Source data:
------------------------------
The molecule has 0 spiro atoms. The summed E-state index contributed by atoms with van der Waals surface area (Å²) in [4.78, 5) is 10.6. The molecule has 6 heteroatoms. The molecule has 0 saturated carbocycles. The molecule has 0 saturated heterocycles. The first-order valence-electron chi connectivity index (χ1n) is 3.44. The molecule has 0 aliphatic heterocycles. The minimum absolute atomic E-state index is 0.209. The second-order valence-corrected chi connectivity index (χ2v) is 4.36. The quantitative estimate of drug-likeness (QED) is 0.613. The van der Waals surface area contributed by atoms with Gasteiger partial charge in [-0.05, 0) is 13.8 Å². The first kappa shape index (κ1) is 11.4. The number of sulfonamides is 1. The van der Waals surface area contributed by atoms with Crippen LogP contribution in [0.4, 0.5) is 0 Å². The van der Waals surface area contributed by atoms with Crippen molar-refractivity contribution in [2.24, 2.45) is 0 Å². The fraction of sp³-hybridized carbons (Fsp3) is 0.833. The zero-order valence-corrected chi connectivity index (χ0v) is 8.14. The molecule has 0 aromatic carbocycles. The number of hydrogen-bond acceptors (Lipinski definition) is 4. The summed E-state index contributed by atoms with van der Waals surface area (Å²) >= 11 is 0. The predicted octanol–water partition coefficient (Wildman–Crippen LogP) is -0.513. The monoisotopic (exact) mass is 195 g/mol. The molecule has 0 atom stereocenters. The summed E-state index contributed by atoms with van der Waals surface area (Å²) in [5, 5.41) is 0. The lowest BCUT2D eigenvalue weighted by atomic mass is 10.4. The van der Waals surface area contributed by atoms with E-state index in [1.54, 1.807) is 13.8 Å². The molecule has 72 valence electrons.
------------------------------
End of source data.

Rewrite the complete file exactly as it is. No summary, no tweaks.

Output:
The molecule has 0 spiro atoms. The summed E-state index contributed by atoms with van der Waals surface area (Å²) in [4.78, 5) is 10.6. The molecule has 6 heteroatoms. The molecule has 0 saturated carbocycles. The molecule has 0 saturated heterocycles. The first-order valence-electron chi connectivity index (χ1n) is 3.44. The molecule has 0 aliphatic heterocycles. The minimum absolute atomic E-state index is 0.209. The second-order valence-corrected chi connectivity index (χ2v) is 4.36. The quantitative estimate of drug-likeness (QED) is 0.613. The van der Waals surface area contributed by atoms with Gasteiger partial charge in [-0.05, 0) is 13.8 Å². The first kappa shape index (κ1) is 11.4. The number of sulfonamides is 1. The van der Waals surface area contributed by atoms with Crippen LogP contribution in [0.4, 0.5) is 0 Å². The van der Waals surface area contributed by atoms with Crippen molar-refractivity contribution in [2.24, 2.45) is 0 Å². The fraction of sp³-hybridized carbons (Fsp3) is 0.833. The zero-order valence-corrected chi connectivity index (χ0v) is 8.14. The molecule has 0 aromatic carbocycles. The number of hydrogen-bond acceptors (Lipinski definition) is 4. The summed E-state index contributed by atoms with van der Waals surface area (Å²) >= 11 is 0. The predicted octanol–water partition coefficient (Wildman–Crippen LogP) is -0.513. The monoisotopic (exact) mass is 195 g/mol. The molecule has 0 atom stereocenters. The summed E-state index contributed by atoms with van der Waals surface area (Å²) in [5, 5.41) is 0. The lowest BCUT2D eigenvalue weighted by atomic mass is 10.4. The van der Waals surface area contributed by atoms with E-state index in [1.54, 1.807) is 13.8 Å². The molecule has 72 valence electrons.